Document Type



Black individuals in America experience racism, discrimination, and microaggressions that can affect their mental and physical health. (Alvarez, Liang, & Neville, 2016). Unfortunately, Black individuals typically do not seek out mental health treatment because of mistrust, stigma, misdiagnosis, and lack of culturally sensitive approaches to treatment (NAMI, 2002). One way to encourage Black individuals to seek mental health support and to provide more support could be through expressive arts. Expressive outlets may act as a protective barrier against adverse experiences and serve as an opportunity to bring healing amongst uncomfortable feelings of racial trauma and more. Historical and empirical evidence suggests that ethnic-racial minorities may benefit from expressive, creative approaches (Molina, Brigman, & Rhone, 2003). Expressive arts therapies and activities may be a more culturally appropriate intervention for Black individuals, instead of the traditional mental health treatments. This current qualitative study with Black individuals revealed themes on Black experiences with the expressive arts, and what barriers they may have faced in efforts to engage with these expressive activities and therapies. Findings informs mental health interventions for Black individuals in the future, and advocates for expressive arts mental health benefits.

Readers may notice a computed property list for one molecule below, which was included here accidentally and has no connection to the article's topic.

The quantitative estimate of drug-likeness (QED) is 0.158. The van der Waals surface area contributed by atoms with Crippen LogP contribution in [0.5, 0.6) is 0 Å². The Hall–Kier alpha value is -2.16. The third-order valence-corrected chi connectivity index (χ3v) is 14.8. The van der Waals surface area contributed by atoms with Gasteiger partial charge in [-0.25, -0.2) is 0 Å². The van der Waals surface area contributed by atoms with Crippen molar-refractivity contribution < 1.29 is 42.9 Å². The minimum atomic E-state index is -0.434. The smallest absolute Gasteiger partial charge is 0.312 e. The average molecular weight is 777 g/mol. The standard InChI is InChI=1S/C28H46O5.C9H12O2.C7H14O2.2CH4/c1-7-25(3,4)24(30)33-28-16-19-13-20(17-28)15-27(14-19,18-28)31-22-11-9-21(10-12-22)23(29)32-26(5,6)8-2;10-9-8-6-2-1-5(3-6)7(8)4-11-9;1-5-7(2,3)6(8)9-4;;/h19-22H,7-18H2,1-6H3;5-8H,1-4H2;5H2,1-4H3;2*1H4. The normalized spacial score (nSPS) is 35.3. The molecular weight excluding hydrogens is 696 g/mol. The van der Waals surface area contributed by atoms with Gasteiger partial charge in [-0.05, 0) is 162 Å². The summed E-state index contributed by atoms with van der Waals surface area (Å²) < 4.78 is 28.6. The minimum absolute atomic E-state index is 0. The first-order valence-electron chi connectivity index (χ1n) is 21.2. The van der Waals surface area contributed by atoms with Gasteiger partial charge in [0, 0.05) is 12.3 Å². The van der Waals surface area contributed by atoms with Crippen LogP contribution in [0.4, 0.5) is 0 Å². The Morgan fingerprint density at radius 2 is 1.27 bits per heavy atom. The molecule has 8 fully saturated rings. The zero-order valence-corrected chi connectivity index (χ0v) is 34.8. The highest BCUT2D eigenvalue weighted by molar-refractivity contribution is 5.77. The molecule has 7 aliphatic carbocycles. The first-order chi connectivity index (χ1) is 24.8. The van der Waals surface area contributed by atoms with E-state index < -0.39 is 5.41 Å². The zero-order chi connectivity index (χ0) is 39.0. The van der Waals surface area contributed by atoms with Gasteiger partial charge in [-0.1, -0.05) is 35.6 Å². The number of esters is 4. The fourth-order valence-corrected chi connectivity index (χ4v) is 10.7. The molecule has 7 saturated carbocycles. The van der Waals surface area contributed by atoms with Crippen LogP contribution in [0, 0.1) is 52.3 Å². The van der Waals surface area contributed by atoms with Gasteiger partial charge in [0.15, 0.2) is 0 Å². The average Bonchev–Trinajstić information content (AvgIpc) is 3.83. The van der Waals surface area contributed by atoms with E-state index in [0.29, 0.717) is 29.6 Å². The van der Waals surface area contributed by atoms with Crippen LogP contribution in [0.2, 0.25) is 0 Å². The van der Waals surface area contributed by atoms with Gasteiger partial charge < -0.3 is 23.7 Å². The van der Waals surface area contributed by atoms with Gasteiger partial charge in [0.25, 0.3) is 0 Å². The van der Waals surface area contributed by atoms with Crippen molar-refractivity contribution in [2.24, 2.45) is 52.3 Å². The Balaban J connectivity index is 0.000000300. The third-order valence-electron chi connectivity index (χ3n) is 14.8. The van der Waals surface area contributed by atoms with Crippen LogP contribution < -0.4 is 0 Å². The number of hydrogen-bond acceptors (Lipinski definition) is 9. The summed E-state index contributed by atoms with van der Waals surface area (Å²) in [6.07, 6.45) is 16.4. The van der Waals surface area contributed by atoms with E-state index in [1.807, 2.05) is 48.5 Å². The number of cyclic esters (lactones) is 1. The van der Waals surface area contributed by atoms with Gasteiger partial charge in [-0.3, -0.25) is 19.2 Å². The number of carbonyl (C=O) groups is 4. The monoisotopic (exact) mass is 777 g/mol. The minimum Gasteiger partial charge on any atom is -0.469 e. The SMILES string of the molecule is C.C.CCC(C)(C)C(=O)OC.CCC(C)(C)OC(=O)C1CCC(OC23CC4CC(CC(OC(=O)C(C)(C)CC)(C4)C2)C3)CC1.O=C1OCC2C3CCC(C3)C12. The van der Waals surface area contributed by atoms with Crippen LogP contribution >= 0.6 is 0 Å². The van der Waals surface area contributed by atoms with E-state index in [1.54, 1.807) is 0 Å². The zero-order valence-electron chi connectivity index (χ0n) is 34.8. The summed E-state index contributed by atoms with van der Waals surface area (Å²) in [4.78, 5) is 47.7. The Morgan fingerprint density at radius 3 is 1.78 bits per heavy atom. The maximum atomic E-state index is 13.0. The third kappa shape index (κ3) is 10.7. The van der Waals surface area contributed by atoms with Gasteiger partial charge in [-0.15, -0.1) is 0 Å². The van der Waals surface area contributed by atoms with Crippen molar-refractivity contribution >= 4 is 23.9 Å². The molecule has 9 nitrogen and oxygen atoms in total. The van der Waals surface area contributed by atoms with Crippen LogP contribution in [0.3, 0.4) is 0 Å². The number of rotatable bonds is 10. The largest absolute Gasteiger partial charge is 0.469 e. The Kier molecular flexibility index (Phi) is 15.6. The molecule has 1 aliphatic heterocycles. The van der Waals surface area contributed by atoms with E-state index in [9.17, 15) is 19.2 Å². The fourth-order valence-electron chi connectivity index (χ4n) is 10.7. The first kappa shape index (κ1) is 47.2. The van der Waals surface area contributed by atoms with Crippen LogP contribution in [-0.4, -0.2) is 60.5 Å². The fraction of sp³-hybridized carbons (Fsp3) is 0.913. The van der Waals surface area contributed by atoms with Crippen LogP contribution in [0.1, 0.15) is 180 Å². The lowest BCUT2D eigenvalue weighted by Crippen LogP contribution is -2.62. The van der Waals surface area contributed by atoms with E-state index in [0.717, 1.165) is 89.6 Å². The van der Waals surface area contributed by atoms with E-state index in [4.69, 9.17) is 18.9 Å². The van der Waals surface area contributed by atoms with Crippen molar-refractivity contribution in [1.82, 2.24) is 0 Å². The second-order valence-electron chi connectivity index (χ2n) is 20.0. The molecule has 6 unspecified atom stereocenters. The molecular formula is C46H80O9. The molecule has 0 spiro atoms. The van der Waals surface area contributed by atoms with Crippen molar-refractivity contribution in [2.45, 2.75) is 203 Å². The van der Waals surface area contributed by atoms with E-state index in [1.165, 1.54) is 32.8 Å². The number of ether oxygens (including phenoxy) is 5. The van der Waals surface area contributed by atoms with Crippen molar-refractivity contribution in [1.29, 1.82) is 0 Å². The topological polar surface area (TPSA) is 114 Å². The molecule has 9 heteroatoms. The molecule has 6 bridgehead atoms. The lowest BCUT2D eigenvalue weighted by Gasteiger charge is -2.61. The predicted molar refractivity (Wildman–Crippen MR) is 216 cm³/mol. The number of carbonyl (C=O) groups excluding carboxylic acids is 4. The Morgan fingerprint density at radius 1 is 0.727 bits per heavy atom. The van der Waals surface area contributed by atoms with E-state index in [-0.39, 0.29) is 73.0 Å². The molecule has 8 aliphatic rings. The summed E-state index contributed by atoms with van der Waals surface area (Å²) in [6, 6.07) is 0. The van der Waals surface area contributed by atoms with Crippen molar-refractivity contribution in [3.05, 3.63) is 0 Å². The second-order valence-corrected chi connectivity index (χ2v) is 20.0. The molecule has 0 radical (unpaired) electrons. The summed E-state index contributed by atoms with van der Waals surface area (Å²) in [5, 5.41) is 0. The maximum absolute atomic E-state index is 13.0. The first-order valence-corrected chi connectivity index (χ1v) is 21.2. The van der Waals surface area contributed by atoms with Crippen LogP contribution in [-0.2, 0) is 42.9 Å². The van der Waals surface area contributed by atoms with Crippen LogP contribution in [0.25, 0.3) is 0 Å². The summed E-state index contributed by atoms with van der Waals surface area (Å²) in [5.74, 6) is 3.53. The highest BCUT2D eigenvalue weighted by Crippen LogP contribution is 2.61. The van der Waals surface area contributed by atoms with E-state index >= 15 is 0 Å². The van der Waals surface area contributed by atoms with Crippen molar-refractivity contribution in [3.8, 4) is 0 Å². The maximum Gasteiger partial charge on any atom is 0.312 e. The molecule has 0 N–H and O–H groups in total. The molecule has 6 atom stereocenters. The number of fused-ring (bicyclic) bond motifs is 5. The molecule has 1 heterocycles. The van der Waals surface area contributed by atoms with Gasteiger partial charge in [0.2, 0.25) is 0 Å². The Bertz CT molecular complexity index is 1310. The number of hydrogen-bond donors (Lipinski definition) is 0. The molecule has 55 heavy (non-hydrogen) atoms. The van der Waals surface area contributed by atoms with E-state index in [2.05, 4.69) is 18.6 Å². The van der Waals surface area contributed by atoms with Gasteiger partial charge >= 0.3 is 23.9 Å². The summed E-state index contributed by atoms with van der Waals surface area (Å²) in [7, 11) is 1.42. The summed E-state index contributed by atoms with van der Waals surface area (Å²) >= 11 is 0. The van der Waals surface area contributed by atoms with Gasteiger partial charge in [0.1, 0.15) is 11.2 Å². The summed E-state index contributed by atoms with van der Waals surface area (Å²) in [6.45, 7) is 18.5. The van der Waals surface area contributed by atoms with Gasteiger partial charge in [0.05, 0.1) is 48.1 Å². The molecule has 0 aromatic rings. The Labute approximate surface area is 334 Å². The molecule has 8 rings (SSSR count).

Publication Title

Understanding Black Experiences and Access Barriers in the Expressive Arts Activities and Therapies

Publication Date

Spring 4-26-2021



Expressive arts, Black/African American, activism, barriers, coping, community





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